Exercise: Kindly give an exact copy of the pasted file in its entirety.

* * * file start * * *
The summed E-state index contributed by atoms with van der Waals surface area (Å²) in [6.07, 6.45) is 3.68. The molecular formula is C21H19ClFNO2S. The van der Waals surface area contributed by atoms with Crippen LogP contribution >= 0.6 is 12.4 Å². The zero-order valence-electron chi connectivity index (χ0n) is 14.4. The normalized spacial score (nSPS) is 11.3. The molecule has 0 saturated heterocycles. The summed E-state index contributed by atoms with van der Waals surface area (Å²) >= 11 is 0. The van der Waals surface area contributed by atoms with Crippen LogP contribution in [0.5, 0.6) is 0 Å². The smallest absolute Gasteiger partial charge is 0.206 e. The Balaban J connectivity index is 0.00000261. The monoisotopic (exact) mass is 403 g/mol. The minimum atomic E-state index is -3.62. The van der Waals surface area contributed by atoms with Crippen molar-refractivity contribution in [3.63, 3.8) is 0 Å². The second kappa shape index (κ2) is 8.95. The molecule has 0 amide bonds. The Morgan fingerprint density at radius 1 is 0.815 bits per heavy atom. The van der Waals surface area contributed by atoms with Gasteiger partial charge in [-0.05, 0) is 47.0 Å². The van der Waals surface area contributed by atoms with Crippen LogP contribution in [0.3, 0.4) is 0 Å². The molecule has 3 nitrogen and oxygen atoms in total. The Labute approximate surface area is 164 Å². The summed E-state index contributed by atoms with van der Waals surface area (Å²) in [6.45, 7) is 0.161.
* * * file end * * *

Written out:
The summed E-state index contributed by atoms with van der Waals surface area (Å²) in [6.07, 6.45) is 3.68. The molecular formula is C21H19ClFNO2S. The van der Waals surface area contributed by atoms with Crippen LogP contribution >= 0.6 is 12.4 Å². The zero-order valence-electron chi connectivity index (χ0n) is 14.4. The normalized spacial score (nSPS) is 11.3. The molecule has 0 saturated heterocycles. The summed E-state index contributed by atoms with van der Waals surface area (Å²) >= 11 is 0. The van der Waals surface area contributed by atoms with Crippen LogP contribution in [0.5, 0.6) is 0 Å². The smallest absolute Gasteiger partial charge is 0.206 e. The Balaban J connectivity index is 0.00000261. The monoisotopic (exact) mass is 403 g/mol. The minimum atomic E-state index is -3.62. The van der Waals surface area contributed by atoms with Crippen molar-refractivity contribution in [3.63, 3.8) is 0 Å². The second kappa shape index (κ2) is 8.95. The molecule has 0 amide bonds. The Morgan fingerprint density at radius 1 is 0.815 bits per heavy atom. The van der Waals surface area contributed by atoms with Gasteiger partial charge in [-0.05, 0) is 47.0 Å². The van der Waals surface area contributed by atoms with Crippen LogP contribution in [0.3, 0.4) is 0 Å². The molecule has 3 nitrogen and oxygen atoms in total. The Labute approximate surface area is 164 Å². The summed E-state index contributed by atoms with van der Waals surface area (Å²) in [6.45, 7) is 0.161.